Sailor Moon is a series that is unquestionably focused on the growth and power of young women and strength of the bonds between them.
The very premise of it is that women shape the fate of the universe. They are what holds the universe together and are its last and first line of defense. Every single planet and star and satellite has a woman who represents it (A Sailor Senshi/Soldier), who rules it and protects and fights for it, who controls its very fate. You’re going to be hard pressed to find any other story that says women are important, women are essential; women are powerful on such a complete and cosmic scale. What’s more, the mythology of Sailor Moon is that things are pretty fantastic when women are in power- women can be the best rulers and protectors if they put their mind to it. The Queen of the Moon used to protect us all and it was pretty sweet. In the future, women will be in power again and it will also be pretty awesome. Sailor Moon verges on feminist utopian fantasy, unflinchingly saying that girls are good enough to run the world.
Go read the rest, people—good food for thought. Via.
Last week Colleen Doran gave me a nice shout-out on her blog, so I wanted to return the favor (and, honestly, I’m surprised I haven’t done so before, as you’ll see below). Doran is a comic-book artist extraordinaire, having drawn such titles as Orbiter, MangaMan, and, most recently, Gone to Amerikay, among many, many others. She’s drawn for DC Comics and Marvel. I have loved Doran’s exquisite line work from the beginning of her career in 1983 with the preview of A Distant Soil, her long-running cosmic saga, in the 16th issue of ElfQuest. I collected the entire run of ADS at WaRP Graphics, then followed the comic to Starblaze Graphics, then Aria Press, and currently at Image Comics. I think the final volumes of the story will come out in the next couple years, and I am hugely excited. Clearly, I am a fan. I think you will be, too, once you give A Distant Soil a read.
I’m happy to see Agatha Harkness getting some love from Anthony Hope Smith at The Official Handbook of the Marvel Universe REDUXE Edition:
BookRiot has a great post about Tokyo’s Tokyo, a comic-book store that looks like a comic book. Who wouldn’t want to shop here? Click though here to see more pictures.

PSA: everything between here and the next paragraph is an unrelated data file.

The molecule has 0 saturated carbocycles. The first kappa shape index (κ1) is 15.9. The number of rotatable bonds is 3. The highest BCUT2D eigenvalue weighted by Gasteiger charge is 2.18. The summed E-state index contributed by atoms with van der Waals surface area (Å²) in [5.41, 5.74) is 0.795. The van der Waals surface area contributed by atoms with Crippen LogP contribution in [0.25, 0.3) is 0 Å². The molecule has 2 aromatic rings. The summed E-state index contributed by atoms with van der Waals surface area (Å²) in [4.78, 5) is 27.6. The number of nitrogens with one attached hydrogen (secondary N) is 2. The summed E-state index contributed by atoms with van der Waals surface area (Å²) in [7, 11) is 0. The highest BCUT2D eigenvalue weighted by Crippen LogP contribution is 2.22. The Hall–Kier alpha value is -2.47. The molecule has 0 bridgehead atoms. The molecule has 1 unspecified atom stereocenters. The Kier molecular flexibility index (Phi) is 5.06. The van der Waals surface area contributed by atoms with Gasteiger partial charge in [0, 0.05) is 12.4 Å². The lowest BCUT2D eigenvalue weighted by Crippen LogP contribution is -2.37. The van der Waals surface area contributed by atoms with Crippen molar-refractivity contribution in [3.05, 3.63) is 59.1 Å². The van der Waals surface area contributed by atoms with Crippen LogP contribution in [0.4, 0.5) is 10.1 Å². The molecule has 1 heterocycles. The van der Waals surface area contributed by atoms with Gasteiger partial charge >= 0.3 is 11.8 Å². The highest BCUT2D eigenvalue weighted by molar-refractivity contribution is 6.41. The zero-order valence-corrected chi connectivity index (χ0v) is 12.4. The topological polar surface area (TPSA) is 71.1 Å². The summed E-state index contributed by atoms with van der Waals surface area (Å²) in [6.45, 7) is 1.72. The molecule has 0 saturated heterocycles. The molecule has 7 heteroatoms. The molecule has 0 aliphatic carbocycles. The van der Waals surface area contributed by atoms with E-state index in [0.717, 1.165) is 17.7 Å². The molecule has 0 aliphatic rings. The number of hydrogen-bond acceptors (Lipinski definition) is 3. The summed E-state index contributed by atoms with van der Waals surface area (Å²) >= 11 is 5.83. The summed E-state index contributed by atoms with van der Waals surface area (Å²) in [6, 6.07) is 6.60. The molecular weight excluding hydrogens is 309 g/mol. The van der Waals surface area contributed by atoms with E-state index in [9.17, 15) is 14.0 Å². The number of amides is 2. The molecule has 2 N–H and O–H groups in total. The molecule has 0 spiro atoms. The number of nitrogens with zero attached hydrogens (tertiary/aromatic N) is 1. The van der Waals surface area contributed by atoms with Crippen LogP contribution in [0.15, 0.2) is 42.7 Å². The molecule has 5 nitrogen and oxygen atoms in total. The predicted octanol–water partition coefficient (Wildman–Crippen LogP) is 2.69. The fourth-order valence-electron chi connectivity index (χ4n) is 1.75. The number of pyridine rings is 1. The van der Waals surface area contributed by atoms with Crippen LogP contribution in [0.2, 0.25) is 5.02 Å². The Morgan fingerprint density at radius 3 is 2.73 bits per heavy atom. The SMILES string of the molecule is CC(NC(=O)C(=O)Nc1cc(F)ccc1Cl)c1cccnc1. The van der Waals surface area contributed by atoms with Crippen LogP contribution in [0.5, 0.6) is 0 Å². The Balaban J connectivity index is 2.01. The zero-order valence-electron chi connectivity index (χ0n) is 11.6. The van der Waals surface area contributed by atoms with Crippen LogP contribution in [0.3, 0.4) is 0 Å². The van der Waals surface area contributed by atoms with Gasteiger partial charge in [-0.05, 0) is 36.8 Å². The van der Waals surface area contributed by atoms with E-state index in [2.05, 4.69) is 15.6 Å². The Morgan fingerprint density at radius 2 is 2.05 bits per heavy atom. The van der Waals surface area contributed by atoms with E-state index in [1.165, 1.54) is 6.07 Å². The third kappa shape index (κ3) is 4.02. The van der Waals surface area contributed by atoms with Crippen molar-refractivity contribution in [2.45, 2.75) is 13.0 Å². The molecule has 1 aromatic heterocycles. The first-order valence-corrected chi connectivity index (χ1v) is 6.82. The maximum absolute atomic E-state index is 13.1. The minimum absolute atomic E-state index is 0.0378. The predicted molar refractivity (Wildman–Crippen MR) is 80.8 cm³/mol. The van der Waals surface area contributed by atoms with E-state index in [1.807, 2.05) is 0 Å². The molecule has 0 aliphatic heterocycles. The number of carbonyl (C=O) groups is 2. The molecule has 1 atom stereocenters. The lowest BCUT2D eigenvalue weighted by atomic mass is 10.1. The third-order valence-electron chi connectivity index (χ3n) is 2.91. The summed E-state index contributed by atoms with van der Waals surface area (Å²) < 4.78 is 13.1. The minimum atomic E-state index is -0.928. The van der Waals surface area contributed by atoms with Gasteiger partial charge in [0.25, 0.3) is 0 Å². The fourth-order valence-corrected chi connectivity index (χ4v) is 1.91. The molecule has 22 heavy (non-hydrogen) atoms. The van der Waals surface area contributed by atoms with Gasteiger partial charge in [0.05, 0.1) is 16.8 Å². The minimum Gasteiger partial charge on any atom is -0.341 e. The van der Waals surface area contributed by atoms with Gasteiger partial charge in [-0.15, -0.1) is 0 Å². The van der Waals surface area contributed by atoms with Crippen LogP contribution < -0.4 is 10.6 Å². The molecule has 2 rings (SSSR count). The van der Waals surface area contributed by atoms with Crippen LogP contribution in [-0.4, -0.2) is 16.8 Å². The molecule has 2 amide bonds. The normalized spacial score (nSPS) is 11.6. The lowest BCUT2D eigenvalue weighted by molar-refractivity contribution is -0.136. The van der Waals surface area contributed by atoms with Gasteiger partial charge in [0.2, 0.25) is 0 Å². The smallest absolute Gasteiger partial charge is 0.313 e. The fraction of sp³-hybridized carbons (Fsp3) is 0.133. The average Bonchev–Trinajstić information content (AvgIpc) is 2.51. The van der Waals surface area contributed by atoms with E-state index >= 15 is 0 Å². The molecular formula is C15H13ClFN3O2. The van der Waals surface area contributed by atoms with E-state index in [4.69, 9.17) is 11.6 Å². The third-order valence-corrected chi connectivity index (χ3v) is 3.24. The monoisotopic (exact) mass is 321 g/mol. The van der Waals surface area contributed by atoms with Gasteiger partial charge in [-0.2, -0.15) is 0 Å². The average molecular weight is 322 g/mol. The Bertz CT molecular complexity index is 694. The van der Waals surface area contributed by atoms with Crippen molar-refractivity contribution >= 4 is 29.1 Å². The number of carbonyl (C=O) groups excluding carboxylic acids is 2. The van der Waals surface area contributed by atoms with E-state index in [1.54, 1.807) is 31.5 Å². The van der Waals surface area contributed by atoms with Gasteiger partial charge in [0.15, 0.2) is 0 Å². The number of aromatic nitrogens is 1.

♦ Writers’ Corner.
To follow up an article from LitReactor I linked to last week (about whether or not Kickstarter is good for writers), Kelly Thompson tells us what she learned from her Kickstarter campaign (I was a backer of that campaign).
Annalee Newitz gave us 10 literary devices you can find in science fiction. My first thought was, well, of course you can find apostrophe (not the punctuation), synecdoche, aporia, and the rest in science fiction. Actually, that was my second thought, too. Still, a fun list.
Jeff VanderMeer had a great post on publishing, Dreaming Well: Does the Future of Publishing Need More Imagination? Some sound, reasoned thinking, as always.
Speaking of reasoned thinking, Chuck Wendig listed 25 ways to survive as a creative person. After reading this list, I thought of Oscar Wilde’s declaration, “I put all my genius into my life; I put only my talent into my works” (don’t ask me why).
Justine Musk wrote about the most badass thing you can do as a creative—and, no, I’m not going to tell you what it is. Go read the essay! (Tip of the hat to Theodora Goss for sharing this link on Facebook.)
Here are 6 authors who never quit their day jobs (and I promise I’m not going to say anything about this list not including any women or POCs).
Transition As Metaphor (bonus points for those of you who know from which film classic the image in that post comes).
Rob Hart has started a series called Adventures in Self-Publishing to record his experience in self-publishing a novella, which should be interesting since he’s not an established name yet (he’s finishing his first novel); the inaugural installment is Why I’m Doing It, and Also Zombies.
Are fan fiction and fan art legal? A detailed—but easy to follow—response.
♦ Some wonderfully weird art (via):